Inelastic collision energy relationship

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Homework Statement


An atom of mass M is initially at rest, in its ground state. A moving (nonrelativistic) electron of mass me collides with the atom. The atom+electron system can exist in an excited state in which the electron is absorbed into the atom. The excited state has an extra, "internal," energy E relative to the atom's ground state.

Find the kinetic energy that the electron must have in order to excite the atom.
Express your answer in terms of E, me, and M.


Homework Equations



MLM_er_1.jpg


Inelastic collision:
m1*v1 + m2*v2 = (m1+m2)Vf

and possibly:

[tex]\Delta[/tex]K = Ki - Kf



The Attempt at a Solution



What i've got so far:
m1*v1 + m2*v2 = (m1+m2)Vf -->

me*ve + (0) = (me + M)*Vf -->

Vf = (me*ve)/(me + M)


[tex]\Delta[/tex]K = Ki - Kf -->

Kf = (1/2)(me + M) * [(meve)/(me + M)]^2 --> simplified -->

(me*ve)^2/2(me+M)

Ki = just the Kinetic energy of the electron = (1/2)(me*ve^2 --> so..

(me*ve)^2/2(me+M) - (1/2)(me*ve^2) = E(?.. an assumption) --->

so K_e = (m_e * v_e)^2/2(m_e + M) - E --->

there's the problem, i have v_e in my solution. But first i need to know i'm on the right track which i think i am. Any advice?
 
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Answers and Replies

  • #2
Doc Al
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(me*ve)^2/2(me+M) - (1/2)(me*ve^2) = E(?.. an assumption) --->
You want K_i - K_f = E, since kinetic energy is lost to internal energy.

so K_e = (m_e * v_e)^2/2(m_e + M) - E --->

there's the problem, i have v_e in my solution. But first i need to know i'm on the right track which i think i am.
You are exactly on track, except for the error that I pointed out. Correct that, of course.

Then: Eliminate the v_e in your solution by expressing it in terms of K_e, and then solving for K_e in terms of E and the masses.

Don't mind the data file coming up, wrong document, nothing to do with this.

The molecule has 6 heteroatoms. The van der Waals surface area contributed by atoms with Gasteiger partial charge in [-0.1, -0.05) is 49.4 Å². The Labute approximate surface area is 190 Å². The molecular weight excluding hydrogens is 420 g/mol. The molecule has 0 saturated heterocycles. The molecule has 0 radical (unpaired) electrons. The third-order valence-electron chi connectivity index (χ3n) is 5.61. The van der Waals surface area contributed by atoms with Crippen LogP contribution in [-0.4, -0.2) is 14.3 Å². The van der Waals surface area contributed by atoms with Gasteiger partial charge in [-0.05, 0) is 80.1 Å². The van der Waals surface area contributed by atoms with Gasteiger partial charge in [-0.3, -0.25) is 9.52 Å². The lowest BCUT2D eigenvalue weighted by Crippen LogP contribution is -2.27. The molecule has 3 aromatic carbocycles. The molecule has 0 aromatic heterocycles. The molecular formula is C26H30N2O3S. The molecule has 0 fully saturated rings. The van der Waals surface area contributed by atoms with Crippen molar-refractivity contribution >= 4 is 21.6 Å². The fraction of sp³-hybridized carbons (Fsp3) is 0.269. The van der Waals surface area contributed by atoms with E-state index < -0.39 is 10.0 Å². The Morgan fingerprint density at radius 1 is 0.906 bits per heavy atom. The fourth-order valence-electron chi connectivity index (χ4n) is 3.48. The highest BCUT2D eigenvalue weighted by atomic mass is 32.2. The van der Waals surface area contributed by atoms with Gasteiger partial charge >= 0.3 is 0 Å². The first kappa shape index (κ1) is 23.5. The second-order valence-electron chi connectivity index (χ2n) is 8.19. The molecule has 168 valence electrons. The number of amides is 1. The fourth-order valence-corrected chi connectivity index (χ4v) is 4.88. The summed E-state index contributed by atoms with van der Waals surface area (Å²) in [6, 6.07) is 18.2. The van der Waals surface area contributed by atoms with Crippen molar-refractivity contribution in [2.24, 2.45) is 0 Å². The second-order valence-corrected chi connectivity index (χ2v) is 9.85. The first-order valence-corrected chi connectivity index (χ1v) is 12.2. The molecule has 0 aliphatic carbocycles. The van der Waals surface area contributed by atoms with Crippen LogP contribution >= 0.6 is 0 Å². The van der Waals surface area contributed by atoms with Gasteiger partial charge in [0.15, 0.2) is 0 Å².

• #3
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You want K_i - K_f = E, since kinetic energy is lost to internal energy.


You are exactly on track, except for the error that I pointed out. Correct that, of course.

Then: Eliminate the v_e in your solution by expressing it in terms of K_e, and then solving for K_e in terms of E and the masses.

I'm having trouble isolating K_e when i substitute V_e = (2k_e)/m_e

Here's my new eq. as K_i - K_f and V_e in terms of K_e:

K_e =[(m_e *(2K_e/m_e)]^2/[2(m_e + M)] - E ---> i'm having trouble isolating K_e. Is this setup correct? --->

4(K_e)^2/[2(m_e + M)] - E = K_e
 
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  • #4
Doc Al
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I'm having trouble isolating K_e when i substitute V_e = (2k_e)/m_e
That's not quite right. K_e = 1/2 m_e v_e^2 (Don't forget that v_e is squared!)
 
  • #5
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That's not quite right. K_e = 1/2 m_e v_e^2 (Don't forget that v_e is squared!)

wow, i keep making dumb mistakes.

I've ended up with this:

K_e = E(m_e + M)/2m_e + M --->
 
  • #6
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nevermind ^ that.

I got K_e = E(m_e + M)/-M

I don't think the negative sign is correct. I gotta check my algebra. What do you think?
 
  • #7
Doc Al
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The negative sign is not correct. Did you correct the sign error I pointed out in post #2? (Other than that, it's good.)
 

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